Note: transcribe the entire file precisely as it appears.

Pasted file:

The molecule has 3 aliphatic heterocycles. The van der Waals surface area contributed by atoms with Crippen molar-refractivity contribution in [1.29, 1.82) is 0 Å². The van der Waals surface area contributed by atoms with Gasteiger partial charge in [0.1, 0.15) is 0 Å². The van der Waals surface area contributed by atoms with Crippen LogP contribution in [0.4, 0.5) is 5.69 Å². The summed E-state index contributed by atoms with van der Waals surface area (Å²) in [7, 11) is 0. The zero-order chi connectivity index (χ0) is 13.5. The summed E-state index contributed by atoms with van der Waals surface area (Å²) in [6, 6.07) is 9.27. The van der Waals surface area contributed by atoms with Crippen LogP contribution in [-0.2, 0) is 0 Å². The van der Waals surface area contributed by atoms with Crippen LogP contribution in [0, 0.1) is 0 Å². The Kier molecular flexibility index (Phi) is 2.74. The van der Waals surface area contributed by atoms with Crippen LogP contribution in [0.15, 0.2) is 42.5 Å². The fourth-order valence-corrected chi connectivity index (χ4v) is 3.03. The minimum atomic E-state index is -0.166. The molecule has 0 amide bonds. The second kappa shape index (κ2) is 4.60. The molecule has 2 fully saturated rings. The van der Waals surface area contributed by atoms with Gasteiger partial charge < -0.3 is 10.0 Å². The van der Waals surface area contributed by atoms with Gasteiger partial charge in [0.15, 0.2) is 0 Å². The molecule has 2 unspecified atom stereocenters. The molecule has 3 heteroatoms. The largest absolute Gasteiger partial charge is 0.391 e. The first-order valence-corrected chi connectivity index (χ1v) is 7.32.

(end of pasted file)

The molecule has 3 aliphatic heterocycles. The van der Waals surface area contributed by atoms with Crippen molar-refractivity contribution in [1.29, 1.82) is 0 Å². The van der Waals surface area contributed by atoms with Gasteiger partial charge in [0.1, 0.15) is 0 Å². The van der Waals surface area contributed by atoms with Crippen LogP contribution in [0.4, 0.5) is 5.69 Å². The summed E-state index contributed by atoms with van der Waals surface area (Å²) in [7, 11) is 0. The zero-order chi connectivity index (χ0) is 13.5. The summed E-state index contributed by atoms with van der Waals surface area (Å²) in [6, 6.07) is 9.27. The van der Waals surface area contributed by atoms with Crippen LogP contribution in [-0.2, 0) is 0 Å². The van der Waals surface area contributed by atoms with Crippen LogP contribution in [0, 0.1) is 0 Å². The Kier molecular flexibility index (Phi) is 2.74. The van der Waals surface area contributed by atoms with Crippen LogP contribution in [0.15, 0.2) is 42.5 Å². The fourth-order valence-corrected chi connectivity index (χ4v) is 3.03. The minimum atomic E-state index is -0.166. The molecule has 0 amide bonds. The second kappa shape index (κ2) is 4.60. The molecule has 2 fully saturated rings. The van der Waals surface area contributed by atoms with Gasteiger partial charge < -0.3 is 10.0 Å². The van der Waals surface area contributed by atoms with Gasteiger partial charge in [0.15, 0.2) is 0 Å². The molecule has 2 unspecified atom stereocenters. The molecule has 3 heteroatoms. The largest absolute Gasteiger partial charge is 0.391 e. The first-order valence-corrected chi connectivity index (χ1v) is 7.32.